Spatial and temporal variations relevant to tsetse control in the Bipindi focus of southern Cameroon
1 Department of Animal Biology and Physiology, Parasitology and Ecology Laboratory, Faculty of Science, University of Yaounde I, P.O. Box 812, Yaounde, Cameroon
2 Centre for Research on Filariasis and other Tropical Diseases, P.O. Box 5797, Yaounde, Cameroon
3 Department of Biochemistry, Faculty of Science, University of Dschang, P.O. Box 67, Dschang, Cameroon
4 UMR 177, IRD-CIRAD, CIRAD TA A-17/G, Campus International de Baillarguet, Montpellier, Cedex 5, 34398, France
5 Faculty of Medicine and Biomedical Sciences, University of Yaounde I, P.O. Box 1364, Yaounde, Cameroon
Parasites & Vectors 2013, 6:193 doi:10.1186/1756-3305-6-193Published: 1 July 2013
Human African Trypanosomiasis (HAT) remains a public health problem in many poor countries. Due to lack of financial resources in these countries, cost-effective strategies are needed for efficient control of this scourge, especially the tsetse vector. It was shown that perennial water sources maintain a favourable biotope for tsetse flies and thus the transmission dynamics of sleeping sickness. The present paper aimed at assessing the transmission dynamics of HAT in a forest environment where the hydrographic network is important.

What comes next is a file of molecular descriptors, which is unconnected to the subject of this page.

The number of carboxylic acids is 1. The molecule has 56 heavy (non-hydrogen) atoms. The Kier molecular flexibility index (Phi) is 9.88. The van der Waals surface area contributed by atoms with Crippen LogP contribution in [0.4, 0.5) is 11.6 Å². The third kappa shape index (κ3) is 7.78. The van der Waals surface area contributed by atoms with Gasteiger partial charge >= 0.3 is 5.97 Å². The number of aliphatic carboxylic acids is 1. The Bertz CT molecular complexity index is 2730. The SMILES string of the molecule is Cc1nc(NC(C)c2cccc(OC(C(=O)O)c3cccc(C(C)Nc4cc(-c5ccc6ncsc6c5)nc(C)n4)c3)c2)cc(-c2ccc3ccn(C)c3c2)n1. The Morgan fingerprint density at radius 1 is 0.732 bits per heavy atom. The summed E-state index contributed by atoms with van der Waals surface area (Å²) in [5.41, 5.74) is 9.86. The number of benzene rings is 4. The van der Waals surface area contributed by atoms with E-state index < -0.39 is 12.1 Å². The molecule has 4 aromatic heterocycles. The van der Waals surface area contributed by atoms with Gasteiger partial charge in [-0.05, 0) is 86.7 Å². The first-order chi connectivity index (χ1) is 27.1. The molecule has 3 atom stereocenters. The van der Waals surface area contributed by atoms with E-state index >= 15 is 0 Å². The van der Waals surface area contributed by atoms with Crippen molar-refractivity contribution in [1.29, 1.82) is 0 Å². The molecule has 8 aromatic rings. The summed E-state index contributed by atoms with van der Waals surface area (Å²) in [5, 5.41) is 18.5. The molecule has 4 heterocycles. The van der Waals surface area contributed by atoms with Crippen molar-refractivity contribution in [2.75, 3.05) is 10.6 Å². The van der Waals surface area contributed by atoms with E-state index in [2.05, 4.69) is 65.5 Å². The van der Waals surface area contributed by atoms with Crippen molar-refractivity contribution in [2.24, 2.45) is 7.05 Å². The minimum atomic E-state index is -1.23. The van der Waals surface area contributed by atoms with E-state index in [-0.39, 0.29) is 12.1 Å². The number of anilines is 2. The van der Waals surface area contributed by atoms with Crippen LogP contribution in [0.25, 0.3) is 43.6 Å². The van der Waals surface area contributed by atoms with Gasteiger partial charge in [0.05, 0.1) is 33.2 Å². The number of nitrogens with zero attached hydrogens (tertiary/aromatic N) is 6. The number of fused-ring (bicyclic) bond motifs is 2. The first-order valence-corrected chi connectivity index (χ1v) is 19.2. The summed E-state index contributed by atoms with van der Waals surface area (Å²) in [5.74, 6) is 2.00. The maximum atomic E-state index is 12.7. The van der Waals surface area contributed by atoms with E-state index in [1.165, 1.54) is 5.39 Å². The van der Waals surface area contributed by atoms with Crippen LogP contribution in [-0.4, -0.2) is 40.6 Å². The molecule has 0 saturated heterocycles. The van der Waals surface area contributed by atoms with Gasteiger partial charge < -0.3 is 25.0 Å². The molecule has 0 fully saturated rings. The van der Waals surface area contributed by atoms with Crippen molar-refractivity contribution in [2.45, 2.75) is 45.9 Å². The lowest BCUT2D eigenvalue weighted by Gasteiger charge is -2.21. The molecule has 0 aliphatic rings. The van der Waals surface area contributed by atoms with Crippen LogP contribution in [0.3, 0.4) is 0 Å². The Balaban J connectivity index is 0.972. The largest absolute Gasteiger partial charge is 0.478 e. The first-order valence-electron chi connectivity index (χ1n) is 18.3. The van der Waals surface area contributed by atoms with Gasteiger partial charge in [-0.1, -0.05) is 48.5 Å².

Two entomological surveys were carried out in July 2009 and March 2010 in the Bipindi sleeping sickness focus of the South Region of Cameroon. Entomological and parasitological data were collected during both trapping periods (including the climate variations throughout a year) and compared to each other. The level of risk for transmission of the disease during each trapping period was also evaluated at the trap level and materialised on the map of the Bipindi focus.
Glossina palpalis palpalis was the most prevalent tsetse fly species captured in this focus. The overall densities of tsetse flies as well as the risk for transmission of HAT in the Bipindi focus were significantly higher in July than in March. At the trap level, we observed that these parameters were almost constant, whatever the trapping period, when the biotope included perennial water sources.
This study shows that the spatial distribution of traps, as well as the temporal climatic variations might influence entomological and parasitological parameters of HAT and that the presence of perennial water sources in biotopes would favour the development of tsetse flies and thus the transmission of sleeping sickness. These factors should, therefore, be taken into account in order to provide more efficient vector control.